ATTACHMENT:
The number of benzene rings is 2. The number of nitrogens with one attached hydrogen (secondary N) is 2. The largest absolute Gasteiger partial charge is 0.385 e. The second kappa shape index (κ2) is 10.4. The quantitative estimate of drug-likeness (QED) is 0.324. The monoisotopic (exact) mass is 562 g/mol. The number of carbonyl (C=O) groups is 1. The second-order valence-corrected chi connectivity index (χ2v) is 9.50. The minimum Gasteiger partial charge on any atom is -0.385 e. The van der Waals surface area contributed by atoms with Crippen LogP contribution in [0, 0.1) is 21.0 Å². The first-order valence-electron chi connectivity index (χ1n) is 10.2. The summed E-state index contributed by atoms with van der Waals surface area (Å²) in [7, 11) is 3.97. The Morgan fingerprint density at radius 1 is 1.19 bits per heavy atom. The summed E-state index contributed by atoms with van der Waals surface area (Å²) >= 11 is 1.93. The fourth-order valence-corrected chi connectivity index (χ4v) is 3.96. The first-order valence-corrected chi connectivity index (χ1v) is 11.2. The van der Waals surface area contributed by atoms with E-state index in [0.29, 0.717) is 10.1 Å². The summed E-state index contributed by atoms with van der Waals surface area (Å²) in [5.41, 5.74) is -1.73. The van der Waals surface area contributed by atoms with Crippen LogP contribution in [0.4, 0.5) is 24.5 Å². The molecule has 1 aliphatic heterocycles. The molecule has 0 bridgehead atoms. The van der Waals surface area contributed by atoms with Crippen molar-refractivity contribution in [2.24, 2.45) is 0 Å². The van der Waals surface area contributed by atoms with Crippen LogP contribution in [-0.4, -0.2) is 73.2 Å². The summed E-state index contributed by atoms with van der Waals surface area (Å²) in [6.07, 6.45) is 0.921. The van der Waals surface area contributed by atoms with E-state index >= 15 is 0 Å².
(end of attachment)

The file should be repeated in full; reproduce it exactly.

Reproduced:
The number of benzene rings is 2. The number of nitrogens with one attached hydrogen (secondary N) is 2. The largest absolute Gasteiger partial charge is 0.385 e. The second kappa shape index (κ2) is 10.4. The quantitative estimate of drug-likeness (QED) is 0.324. The monoisotopic (exact) mass is 562 g/mol. The number of carbonyl (C=O) groups is 1. The second-order valence-corrected chi connectivity index (χ2v) is 9.50. The minimum Gasteiger partial charge on any atom is -0.385 e. The van der Waals surface area contributed by atoms with Crippen LogP contribution in [0, 0.1) is 21.0 Å². The first-order valence-electron chi connectivity index (χ1n) is 10.2. The summed E-state index contributed by atoms with van der Waals surface area (Å²) in [7, 11) is 3.97. The Morgan fingerprint density at radius 1 is 1.19 bits per heavy atom. The summed E-state index contributed by atoms with van der Waals surface area (Å²) >= 11 is 1.93. The fourth-order valence-corrected chi connectivity index (χ4v) is 3.96. The first-order valence-corrected chi connectivity index (χ1v) is 11.2. The van der Waals surface area contributed by atoms with E-state index in [0.29, 0.717) is 10.1 Å². The summed E-state index contributed by atoms with van der Waals surface area (Å²) in [5.41, 5.74) is -1.73. The van der Waals surface area contributed by atoms with Crippen LogP contribution in [0.4, 0.5) is 24.5 Å². The molecule has 1 aliphatic heterocycles. The molecule has 0 bridgehead atoms. The van der Waals surface area contributed by atoms with Crippen molar-refractivity contribution in [2.24, 2.45) is 0 Å². The van der Waals surface area contributed by atoms with Crippen LogP contribution in [-0.4, -0.2) is 73.2 Å². The summed E-state index contributed by atoms with van der Waals surface area (Å²) in [6.07, 6.45) is 0.921. The van der Waals surface area contributed by atoms with E-state index >= 15 is 0 Å².